Asyncio, Tk, and matplotlib

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jni
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Asyncio, Tk, and matplotlib

jni
Hi everyone,

I’m new to both asynchronous programming and to GUI programming so please forgive any newbie mistakes in the below code.

I’m developing a simple GUI app that takes some parameters from the user, then when the user clicks a button, launches some long-running task, *which includes making and saving a matplotlib plot*. When using the standard Tk `app.mainloop()`, this causes the application to become non-responsive while the long computation is running.

So I figured I’d use this newfangled asyncio thnigy that everyone is talking about. =P I settled on modelling it after Guido’s own tkcrawl.py [1]_, which periodically “manually" calls tkinter’s `update()` within the asyncio event loop. Unfortunately, when matplotlib is invoked in the asynchronous task, it crashes tkinter with the error:

RuntimeError: main thread is not in main loop

Apparently calling tk functions from anything other than the main thread is a big no-no.

But, this is where I’m stuck: how do I asynchronously launch a long-running task that includes matplotlib plotting? Any ideas about how I can tweak my design so my app is responsive but tasks include making big plots?

I’ve included sample code below. By swapping out “fasync” for “fsync”, you too can experience the frustration of a beach-balled or greyed out app — but at least the app works! ;)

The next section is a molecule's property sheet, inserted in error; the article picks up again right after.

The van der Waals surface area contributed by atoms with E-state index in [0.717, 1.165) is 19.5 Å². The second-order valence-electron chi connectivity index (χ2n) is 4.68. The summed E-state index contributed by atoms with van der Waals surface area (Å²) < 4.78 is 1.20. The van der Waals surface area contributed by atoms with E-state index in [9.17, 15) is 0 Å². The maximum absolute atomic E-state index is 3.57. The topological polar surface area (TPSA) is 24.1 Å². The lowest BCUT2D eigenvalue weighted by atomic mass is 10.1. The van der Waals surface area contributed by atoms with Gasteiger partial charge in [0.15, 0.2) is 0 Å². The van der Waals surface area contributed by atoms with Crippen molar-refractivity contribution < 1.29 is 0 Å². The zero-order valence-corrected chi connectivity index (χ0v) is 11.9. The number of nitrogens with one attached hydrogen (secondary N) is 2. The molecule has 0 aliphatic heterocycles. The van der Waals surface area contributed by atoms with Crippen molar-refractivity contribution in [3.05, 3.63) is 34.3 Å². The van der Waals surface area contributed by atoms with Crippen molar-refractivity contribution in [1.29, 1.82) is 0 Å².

Thanks!

Juan.

.. [1] https://bugs.python.org/file43873/tkcrawl.py


Minimal code:

import asyncio
import matplotlib
matplotlib.use('TkAgg')
import tkinter as tk
from tkinter import ttk
from skimage._shared._tempfile import temporary_file
import numpy as np


@asyncio.coroutine
def _async(func, *args):
    loop = asyncio.get_event_loop()
    return (yield from loop.run_in_executor(None, func, *args))


STANDARD_MARGIN = (3, 3, 12, 12)


def long_computation():
    import time
    time.sleep(4)
    import matplotlib.pyplot as plt
    fig, ax = plt.subplots()
    ax.imshow(np.random.rand(500, 500))
    with temporary_file(suffix='.png') as fname:
        fig.savefig(fname)


class MainWindow(tk.Tk):
    def __init__(self):
        super().__init__()
        self.title('I gonna die')
        main = ttk.Frame(master=self, padding=STANDARD_MARGIN)
        main.grid(row=0, column=0, sticky='nsew')
        fsync = long_computation
        fasync = lambda: asyncio.ensure_future(_async(long_computation))
        button = ttk.Button(master=main, padding=STANDARD_MARGIN,
                            text='Run stuff',
                            command=fasync)
        button.grid(row=0, column=0)
        main.pack()


def tk_update(loop, app):
    try:
        app.update()
    except tk.TclError as e:
        loop.stop()
        return
    loop.call_later(.01, tk_update, loop, app)


def main():
    loop = asyncio.get_event_loop()
    app = MainWindow()
    #app.mainloop()
    tk_update(loop, app)
    loop.run_forever()


if __name__ == '__main__':
    main()


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Re: Asyncio, Tk, and matplotlib

Ludwig Schwardt-2
Hi Juan,

Funny that you should mention it... I was busy with the exact same thing today :-)